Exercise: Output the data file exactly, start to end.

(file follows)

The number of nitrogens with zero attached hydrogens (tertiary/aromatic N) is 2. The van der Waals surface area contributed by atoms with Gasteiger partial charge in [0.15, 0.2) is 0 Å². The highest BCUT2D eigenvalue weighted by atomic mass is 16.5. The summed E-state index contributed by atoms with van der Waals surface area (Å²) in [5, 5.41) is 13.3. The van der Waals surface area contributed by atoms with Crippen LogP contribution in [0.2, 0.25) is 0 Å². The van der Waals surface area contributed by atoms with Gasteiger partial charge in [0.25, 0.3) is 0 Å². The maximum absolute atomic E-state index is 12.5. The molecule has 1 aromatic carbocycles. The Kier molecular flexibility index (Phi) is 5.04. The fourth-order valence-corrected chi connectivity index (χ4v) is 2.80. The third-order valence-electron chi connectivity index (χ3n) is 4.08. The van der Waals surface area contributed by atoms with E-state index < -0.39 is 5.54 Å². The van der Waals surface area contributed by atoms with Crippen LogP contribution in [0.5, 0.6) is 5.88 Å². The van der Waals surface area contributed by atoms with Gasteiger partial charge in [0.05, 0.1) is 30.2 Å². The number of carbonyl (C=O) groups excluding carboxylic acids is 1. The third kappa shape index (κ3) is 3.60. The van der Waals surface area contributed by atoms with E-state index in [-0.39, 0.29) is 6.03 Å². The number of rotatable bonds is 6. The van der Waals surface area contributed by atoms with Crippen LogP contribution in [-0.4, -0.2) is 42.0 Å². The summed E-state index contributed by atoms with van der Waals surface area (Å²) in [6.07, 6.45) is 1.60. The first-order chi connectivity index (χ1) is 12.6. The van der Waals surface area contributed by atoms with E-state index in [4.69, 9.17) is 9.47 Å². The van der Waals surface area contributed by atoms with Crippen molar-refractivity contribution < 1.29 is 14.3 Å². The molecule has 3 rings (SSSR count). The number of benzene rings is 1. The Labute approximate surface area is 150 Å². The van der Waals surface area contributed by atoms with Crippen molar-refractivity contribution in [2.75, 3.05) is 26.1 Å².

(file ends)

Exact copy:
The number of nitrogens with zero attached hydrogens (tertiary/aromatic N) is 2. The van der Waals surface area contributed by atoms with Gasteiger partial charge in [0.15, 0.2) is 0 Å². The highest BCUT2D eigenvalue weighted by atomic mass is 16.5. The summed E-state index contributed by atoms with van der Waals surface area (Å²) in [5, 5.41) is 13.3. The van der Waals surface area contributed by atoms with Crippen LogP contribution in [0.2, 0.25) is 0 Å². The van der Waals surface area contributed by atoms with Gasteiger partial charge in [0.25, 0.3) is 0 Å². The maximum absolute atomic E-state index is 12.5. The molecule has 1 aromatic carbocycles. The Kier molecular flexibility index (Phi) is 5.04. The fourth-order valence-corrected chi connectivity index (χ4v) is 2.80. The third-order valence-electron chi connectivity index (χ3n) is 4.08. The van der Waals surface area contributed by atoms with E-state index < -0.39 is 5.54 Å². The van der Waals surface area contributed by atoms with Crippen LogP contribution in [0.5, 0.6) is 5.88 Å². The van der Waals surface area contributed by atoms with Gasteiger partial charge in [0.05, 0.1) is 30.2 Å². The number of carbonyl (C=O) groups excluding carboxylic acids is 1. The third kappa shape index (κ3) is 3.60. The van der Waals surface area contributed by atoms with E-state index in [-0.39, 0.29) is 6.03 Å². The number of rotatable bonds is 6. The van der Waals surface area contributed by atoms with Crippen LogP contribution in [-0.4, -0.2) is 42.0 Å². The summed E-state index contributed by atoms with van der Waals surface area (Å²) in [6.07, 6.45) is 1.60. The first-order chi connectivity index (χ1) is 12.6. The van der Waals surface area contributed by atoms with E-state index in [4.69, 9.17) is 9.47 Å². The van der Waals surface area contributed by atoms with Crippen molar-refractivity contribution < 1.29 is 14.3 Å². The molecule has 3 rings (SSSR count). The number of benzene rings is 1. The Labute approximate surface area is 150 Å². The van der Waals surface area contributed by atoms with Crippen molar-refractivity contribution in [2.75, 3.05) is 26.1 Å².